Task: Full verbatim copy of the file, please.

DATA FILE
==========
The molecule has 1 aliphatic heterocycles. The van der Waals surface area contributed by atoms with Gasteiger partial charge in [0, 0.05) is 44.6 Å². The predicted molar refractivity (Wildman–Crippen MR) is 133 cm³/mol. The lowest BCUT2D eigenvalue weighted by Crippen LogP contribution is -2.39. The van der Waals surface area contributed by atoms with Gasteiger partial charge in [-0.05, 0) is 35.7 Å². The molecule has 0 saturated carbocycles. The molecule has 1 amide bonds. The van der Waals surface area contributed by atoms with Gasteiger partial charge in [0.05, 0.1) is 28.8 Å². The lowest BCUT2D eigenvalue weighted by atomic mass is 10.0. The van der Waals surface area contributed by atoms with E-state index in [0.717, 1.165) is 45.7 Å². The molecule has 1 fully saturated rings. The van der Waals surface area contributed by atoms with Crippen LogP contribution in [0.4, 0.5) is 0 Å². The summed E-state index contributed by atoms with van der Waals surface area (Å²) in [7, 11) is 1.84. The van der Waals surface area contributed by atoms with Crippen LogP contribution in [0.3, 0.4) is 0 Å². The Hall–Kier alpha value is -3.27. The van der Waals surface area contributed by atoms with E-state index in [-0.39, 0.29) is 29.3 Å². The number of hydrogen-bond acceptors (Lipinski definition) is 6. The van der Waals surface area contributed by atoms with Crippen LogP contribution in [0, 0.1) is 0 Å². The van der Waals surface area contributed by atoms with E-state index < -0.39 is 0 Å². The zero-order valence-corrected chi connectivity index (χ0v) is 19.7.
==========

The molecule has 1 aliphatic heterocycles. The van der Waals surface area contributed by atoms with Gasteiger partial charge in [0, 0.05) is 44.6 Å². The predicted molar refractivity (Wildman–Crippen MR) is 133 cm³/mol. The lowest BCUT2D eigenvalue weighted by Crippen LogP contribution is -2.39. The van der Waals surface area contributed by atoms with Gasteiger partial charge in [-0.05, 0) is 35.7 Å². The molecule has 0 saturated carbocycles. The molecule has 1 amide bonds. The van der Waals surface area contributed by atoms with Gasteiger partial charge in [0.05, 0.1) is 28.8 Å². The lowest BCUT2D eigenvalue weighted by atomic mass is 10.0. The van der Waals surface area contributed by atoms with E-state index in [0.717, 1.165) is 45.7 Å². The molecule has 1 fully saturated rings. The van der Waals surface area contributed by atoms with Crippen LogP contribution in [0.4, 0.5) is 0 Å². The summed E-state index contributed by atoms with van der Waals surface area (Å²) in [7, 11) is 1.84. The van der Waals surface area contributed by atoms with Crippen LogP contribution in [0.3, 0.4) is 0 Å². The Hall–Kier alpha value is -3.27. The van der Waals surface area contributed by atoms with E-state index in [-0.39, 0.29) is 29.3 Å². The number of hydrogen-bond acceptors (Lipinski definition) is 6. The van der Waals surface area contributed by atoms with Crippen LogP contribution in [0, 0.1) is 0 Å². The van der Waals surface area contributed by atoms with E-state index < -0.39 is 0 Å². The zero-order valence-corrected chi connectivity index (χ0v) is 19.7.